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Gelman Collection Disputed

According to an article by Elisabeth Malkin (An ownership battle for a cache of Mexican art, December 1) in the International Herald Tribune, a major collection of Mexican art may not belong to a small museum south of Mexico City after all.

The paintings belonged to Jacques Gelman, a Russian-born producer of Mexican films who died in 1986, and his wife, Natasha, who jointly began amassing art after they were married in 1941. The couple were best known for creating a sweeping collection of 20th-century European art that Natasha Gelman left to the Metropolitan Museum of Art in New York upon her death in 1998. They purchased the Mexican art mostly from friends as they took part in the vibrant art scene of midcentury Mexico City. Jacques Gelman, who became rich producing the films of the Mexican comedian Cantinflas, moved in glittering spheres in Mexico City and New York, socializing with artists, actors and art curators. As patrons in Mexico, the Gelmans commissioned many portraits: Rivera, Kahlo, Rufino Tamayo and David Alfaro Siqueiros all painted Natasha Gelman.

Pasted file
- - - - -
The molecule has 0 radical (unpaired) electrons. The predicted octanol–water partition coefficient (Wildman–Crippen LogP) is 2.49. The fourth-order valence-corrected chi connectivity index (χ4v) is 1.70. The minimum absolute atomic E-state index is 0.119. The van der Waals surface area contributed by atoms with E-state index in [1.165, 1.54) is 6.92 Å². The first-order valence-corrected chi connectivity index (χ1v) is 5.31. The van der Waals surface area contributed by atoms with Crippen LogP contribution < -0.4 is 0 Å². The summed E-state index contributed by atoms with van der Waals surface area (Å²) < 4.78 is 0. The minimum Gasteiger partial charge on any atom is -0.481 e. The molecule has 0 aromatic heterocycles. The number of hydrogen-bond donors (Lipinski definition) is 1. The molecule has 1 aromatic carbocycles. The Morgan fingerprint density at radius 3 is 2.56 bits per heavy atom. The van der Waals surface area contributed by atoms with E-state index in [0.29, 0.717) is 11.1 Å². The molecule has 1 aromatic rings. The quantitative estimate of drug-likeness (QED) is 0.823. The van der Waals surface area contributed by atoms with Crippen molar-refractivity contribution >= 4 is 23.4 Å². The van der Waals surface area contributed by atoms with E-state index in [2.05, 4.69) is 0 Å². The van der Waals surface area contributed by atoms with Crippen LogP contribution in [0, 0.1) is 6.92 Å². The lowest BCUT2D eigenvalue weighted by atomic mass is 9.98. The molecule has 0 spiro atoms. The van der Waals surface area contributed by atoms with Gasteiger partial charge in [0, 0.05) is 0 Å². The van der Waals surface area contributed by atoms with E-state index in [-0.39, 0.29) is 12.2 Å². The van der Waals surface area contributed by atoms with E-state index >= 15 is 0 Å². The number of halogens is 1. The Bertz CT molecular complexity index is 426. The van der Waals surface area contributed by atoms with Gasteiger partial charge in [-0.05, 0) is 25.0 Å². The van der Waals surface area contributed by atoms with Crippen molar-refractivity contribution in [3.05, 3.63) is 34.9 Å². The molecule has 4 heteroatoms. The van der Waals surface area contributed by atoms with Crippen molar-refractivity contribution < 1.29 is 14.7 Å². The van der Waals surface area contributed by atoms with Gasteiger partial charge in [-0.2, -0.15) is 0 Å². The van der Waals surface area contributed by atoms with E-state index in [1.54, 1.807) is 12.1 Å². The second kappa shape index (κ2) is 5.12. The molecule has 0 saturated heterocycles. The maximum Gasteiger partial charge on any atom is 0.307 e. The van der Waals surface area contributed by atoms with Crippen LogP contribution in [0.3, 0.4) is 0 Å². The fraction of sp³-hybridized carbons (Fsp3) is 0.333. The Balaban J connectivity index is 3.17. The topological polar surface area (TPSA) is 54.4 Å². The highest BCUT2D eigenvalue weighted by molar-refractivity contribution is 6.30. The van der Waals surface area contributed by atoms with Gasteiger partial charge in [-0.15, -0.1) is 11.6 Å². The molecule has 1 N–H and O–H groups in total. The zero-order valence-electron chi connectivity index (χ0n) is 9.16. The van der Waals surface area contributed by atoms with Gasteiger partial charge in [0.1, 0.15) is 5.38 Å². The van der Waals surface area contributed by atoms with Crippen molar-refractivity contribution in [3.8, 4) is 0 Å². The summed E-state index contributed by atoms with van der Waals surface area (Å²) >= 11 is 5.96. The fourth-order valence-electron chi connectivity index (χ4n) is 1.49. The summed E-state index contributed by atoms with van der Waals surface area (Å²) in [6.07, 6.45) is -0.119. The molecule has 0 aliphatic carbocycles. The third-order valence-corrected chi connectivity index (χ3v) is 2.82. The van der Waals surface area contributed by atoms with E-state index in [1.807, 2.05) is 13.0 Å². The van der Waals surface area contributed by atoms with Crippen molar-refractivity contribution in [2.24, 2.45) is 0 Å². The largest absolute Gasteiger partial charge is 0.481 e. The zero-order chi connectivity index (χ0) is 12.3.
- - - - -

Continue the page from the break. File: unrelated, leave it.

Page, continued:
At the time of her death the collection consisted of 95 pieces, including two well-known 1943 works by Kahlo, "Self-Portrait as a Tehuana (Diego on My Mind)" and "Self-Portrait With Monkeys," and Rivera's 1941 "Calla Lily Vendor." The largest number of works are by the couple's close friend Gunther Gerzso, an abstract painter whose reputation has grown over the last decade.
Last week the story was reported by Joëlle Stolz (La collection Gelman sous clé à Mexico, November 27) for Le Monde. According to her, Frida Kahlo's Self-Portrait with Monkeys is among the paintings in the legal dispute.

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